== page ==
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Sunday, October 14, 2012

Canonical Critiques of Canonical Works

A friend and I were trying to think of really well done critiques of canonical legal works, and I thought this perhaps might be a good 'many-minds' sort of question.  What are the most elegant and well designed critical reactions to works which everybody agrees are canonical?  What methodological, structural, stylistic, or substantive features of the critique are especially admirable or deserving of imitation?  What if one is thinking about an older canonical work -- say, something written more than 10 or 20 years ago -- that has as yet not received a systematic critique?  Are there excellent examples of such critiques, and are there particularly clever methods of addressing the canonical work?  

Posted by Marc DeGirolami on October 14, 2012 at 09:24 PM | Permalink

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Comments

Charles Black on Wechsler's Neutral Principles, of course.

Posted by: Marty Lederman | Oct 15, 2012 10:53:40 AM

Agreed, and Gunther on the Passive Virtues, and Tribe on Ely, and Tushnet in Tribe.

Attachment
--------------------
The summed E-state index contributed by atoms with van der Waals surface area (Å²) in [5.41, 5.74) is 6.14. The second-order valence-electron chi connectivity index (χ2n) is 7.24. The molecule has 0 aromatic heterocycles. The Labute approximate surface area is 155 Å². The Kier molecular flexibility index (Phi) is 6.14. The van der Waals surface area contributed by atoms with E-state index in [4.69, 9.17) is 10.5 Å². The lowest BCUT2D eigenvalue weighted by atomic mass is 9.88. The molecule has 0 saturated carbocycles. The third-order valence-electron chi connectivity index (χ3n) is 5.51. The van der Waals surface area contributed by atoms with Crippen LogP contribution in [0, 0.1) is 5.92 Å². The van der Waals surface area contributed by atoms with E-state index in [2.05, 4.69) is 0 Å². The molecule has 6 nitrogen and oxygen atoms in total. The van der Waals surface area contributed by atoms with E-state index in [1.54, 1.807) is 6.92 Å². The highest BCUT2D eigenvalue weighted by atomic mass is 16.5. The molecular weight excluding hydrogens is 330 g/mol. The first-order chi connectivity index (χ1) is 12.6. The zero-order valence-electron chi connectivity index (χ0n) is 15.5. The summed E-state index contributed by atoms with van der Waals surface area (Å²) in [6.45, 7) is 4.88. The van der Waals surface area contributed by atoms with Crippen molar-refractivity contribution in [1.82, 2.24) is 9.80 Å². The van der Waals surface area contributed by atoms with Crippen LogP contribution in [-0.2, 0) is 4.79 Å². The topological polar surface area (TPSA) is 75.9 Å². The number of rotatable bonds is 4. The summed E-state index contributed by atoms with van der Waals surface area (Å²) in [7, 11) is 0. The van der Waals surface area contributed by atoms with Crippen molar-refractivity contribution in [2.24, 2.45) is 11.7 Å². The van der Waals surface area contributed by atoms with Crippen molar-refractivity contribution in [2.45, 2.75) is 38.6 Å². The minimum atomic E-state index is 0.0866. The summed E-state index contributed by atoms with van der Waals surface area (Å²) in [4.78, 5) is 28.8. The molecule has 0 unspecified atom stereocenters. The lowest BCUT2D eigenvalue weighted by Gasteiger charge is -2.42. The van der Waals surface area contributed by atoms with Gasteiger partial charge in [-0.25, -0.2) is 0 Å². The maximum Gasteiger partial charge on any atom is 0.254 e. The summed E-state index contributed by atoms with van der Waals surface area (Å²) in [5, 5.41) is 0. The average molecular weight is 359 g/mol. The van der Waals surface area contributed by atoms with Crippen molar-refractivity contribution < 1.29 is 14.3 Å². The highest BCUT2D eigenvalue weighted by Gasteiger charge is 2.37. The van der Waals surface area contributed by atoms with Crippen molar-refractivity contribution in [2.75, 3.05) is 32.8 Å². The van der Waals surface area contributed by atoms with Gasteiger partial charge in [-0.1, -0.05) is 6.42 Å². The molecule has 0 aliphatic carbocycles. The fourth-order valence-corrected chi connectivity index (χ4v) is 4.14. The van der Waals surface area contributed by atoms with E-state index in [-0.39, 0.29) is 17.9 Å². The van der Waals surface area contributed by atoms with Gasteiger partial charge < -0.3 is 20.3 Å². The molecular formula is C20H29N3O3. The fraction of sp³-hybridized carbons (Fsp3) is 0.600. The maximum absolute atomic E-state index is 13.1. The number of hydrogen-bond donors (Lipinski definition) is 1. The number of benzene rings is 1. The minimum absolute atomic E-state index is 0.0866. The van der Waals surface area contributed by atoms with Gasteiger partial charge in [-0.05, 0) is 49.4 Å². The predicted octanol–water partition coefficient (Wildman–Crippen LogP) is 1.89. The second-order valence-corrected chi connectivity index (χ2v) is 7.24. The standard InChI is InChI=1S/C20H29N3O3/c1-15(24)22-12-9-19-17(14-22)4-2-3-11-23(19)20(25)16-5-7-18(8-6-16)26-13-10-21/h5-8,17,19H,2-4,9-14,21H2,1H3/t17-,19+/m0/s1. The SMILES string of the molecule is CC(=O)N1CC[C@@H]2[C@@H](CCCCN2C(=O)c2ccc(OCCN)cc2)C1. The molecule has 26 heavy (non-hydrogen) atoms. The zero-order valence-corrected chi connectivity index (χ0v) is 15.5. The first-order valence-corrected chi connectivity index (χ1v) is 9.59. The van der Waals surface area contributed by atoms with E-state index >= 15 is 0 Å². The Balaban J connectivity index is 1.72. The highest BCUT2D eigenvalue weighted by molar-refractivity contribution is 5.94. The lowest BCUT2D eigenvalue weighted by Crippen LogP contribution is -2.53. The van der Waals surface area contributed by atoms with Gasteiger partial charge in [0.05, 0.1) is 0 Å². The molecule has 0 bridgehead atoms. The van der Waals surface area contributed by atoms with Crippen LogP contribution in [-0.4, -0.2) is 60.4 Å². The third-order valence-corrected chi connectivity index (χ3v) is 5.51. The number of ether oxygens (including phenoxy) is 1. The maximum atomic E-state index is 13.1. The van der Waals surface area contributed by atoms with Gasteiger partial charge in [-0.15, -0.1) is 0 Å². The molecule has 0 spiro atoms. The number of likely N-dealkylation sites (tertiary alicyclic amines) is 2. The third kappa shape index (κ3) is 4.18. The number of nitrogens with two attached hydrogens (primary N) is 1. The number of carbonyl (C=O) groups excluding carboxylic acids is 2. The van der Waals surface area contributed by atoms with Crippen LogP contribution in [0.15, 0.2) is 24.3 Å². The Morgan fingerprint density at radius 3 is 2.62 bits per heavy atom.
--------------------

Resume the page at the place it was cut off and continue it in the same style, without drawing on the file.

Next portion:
Posted by: Paul Horwitz | Oct 15, 2012 12:32:56 PM

Also on Herbert Wechsler, Louis Pollak's piece.

Posted by: Pam Karan | Oct 16, 2012 12:30:17 PM

I might add Ronald Dworkin's spanking of Richard Posner in Dworkin's paper, "Is Wealth a Value?". It was originally in _The Journal of Legal Studies_, in 1980, and reprinted in _A Matter of Principle_. Of course, this paper doesn't refute law and economics generally or anything like that, but did show, as Posner himself accepted, that the idea of "wealth maximizing" as plausible independent moral value or interpretation of utilitarianism, was hopeless. I suppose I'm not sure that this counts as "canonical" in the sense that everyone reads it, but it's certainly definitive, and should be read. (This is so even if, like me, one has a lot of other worries about Dworkin's views.)

Posted by: Matt | Oct 17, 2012 12:55:09 PM

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